Friday 9 January 2015

Indigenous grapes from Italy

Ian D'Agata's Native Wine Grapes of Italy
Italy probably has more native grape varieties than any other country. Ian D’Agata documented over 500 in his book ‘Native Wine Grapes of Italy’ and Jancis Robinson listed 377 in her latest book ‘Wine Grapes’. In reality, there are probably more. This is a treasure trove for winemakers.

However, beginning around the 1970s, wineries from Tuscany started releasing wines blended with or made 100% from international varieties such as Cabernet Sauvignon, Merlot, Chardonnay and Sauvignon Blanc. These fleshier wines, contrasting with the leaner and more subtle local wines made from Sangiovese and Canaiolo, proved to be a hit in the export markets, notably the US, thus leading to many more Tuscan wineries, big and small, planting at least some international varieties over the past 30 years.

My recent visit to Chianti, it seems, revealed a reversal of the trend.

Poggiotondo, with abundant seashells in the soil (foreground) 
Alberto Antonini, owner of Poggiotondo in Cerreto Guidi between Florence and Pisa, and a consultant to wineries in both North and South America, Italy and South Africa, told me that they planted international grapes in the 70s because it was fashionable, and that wineries then needed to have international grapes in order to be treated seriously. However, he realised that these varieties do not really match the terroir, and he is now gradually reducing the plantings. He still makes Marmoreccia Syrah, a 100% Syrah but he is putting his focus back onto the indigenous varieties (albeit not just Tuscan ones). His Poggiotondo Bianco is a blend of Vermentino, Malvasia (both from Tuscany) and Ansonica (aka Inzolia from Sicily), while his reds now feature more Sangiovese and less Merlot and Syrah in the blends.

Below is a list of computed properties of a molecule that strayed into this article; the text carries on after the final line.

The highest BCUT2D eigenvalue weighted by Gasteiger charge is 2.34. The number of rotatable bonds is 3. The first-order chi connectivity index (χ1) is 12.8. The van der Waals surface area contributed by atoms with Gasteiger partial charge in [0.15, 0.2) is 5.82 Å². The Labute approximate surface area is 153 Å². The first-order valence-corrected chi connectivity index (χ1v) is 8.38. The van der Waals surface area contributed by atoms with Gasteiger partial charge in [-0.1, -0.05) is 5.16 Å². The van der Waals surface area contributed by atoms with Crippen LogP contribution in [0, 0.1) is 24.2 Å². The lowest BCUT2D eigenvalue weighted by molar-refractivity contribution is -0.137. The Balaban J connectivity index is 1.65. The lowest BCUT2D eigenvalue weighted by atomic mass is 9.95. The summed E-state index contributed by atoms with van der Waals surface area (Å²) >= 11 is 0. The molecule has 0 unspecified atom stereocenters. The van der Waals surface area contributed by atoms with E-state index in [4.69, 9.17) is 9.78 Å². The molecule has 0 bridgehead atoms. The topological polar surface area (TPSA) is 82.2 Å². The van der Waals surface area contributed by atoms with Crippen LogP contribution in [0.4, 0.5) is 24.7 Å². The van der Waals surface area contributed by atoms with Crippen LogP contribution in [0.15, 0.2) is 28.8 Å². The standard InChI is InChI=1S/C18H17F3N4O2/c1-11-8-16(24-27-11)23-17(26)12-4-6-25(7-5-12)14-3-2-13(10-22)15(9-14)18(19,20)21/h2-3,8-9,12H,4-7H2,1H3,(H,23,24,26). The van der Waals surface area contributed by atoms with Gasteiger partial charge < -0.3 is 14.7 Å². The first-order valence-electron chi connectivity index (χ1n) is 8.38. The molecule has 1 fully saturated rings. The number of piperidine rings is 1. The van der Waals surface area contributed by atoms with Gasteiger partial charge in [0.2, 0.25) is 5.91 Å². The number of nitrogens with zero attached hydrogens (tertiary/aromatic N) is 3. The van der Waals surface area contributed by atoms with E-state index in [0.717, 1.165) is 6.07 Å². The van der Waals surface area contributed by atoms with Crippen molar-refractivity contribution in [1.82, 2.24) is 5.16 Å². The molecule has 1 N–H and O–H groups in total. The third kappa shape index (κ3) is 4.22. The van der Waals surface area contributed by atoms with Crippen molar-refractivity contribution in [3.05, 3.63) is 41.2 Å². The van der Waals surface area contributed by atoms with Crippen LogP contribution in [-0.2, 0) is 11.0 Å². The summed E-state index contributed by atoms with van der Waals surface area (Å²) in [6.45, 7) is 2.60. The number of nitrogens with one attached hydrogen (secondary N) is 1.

44th Expo del Chianti Classico
Alberto’s remarks were echoed, somewhat surprisingly, by at least some 20 producers out of 55 at the 44th Expo del Chianti Classico, an annual wine festival held in Greve in Chianti that I visited two days later. Most of these producers are from the new generation of winemakers who practise organic or sustainable farming. They believe that by taking better care of the vines, controlling the yield and sometimes even using different clones they can make better Sangiovese and Canaiolo, expressive of Chianti’s terroir, without the aid of international grapes.

Elsewhere in Italy we can also see more emphasis on local grapes. Leading winemakers in Etna are making outstanding Nerello Mascalese and Carricante, while Walter Massa leads the way in reviving Timorasso in Piedmont. Indeed Ian D’Agata, Scientific Director of the Vinitaly International Academy, was conducting seminars on Piedmont’s indigenous grapes at the 2014 Hong Kong International Wine & Spirits Fair, introducing Grignolino, a pale red, low alcohol wine with zesty acidity and herbal, floral notes, and Brachetto d’Acqui, a sweet, slightly sparkling red, to the largely Asian audience.

Cabernet Sauvignon and Chardonnay may be noble, but I think the world has more than enough of them. Italy has the fortune of having probably the most varieties of indigenous grapes that would probably not thrive outside their native country. Wine lovers are lucky that Italian winemakers are rediscovering them rather than abandoning them. The wine world would be a lot duller without them.

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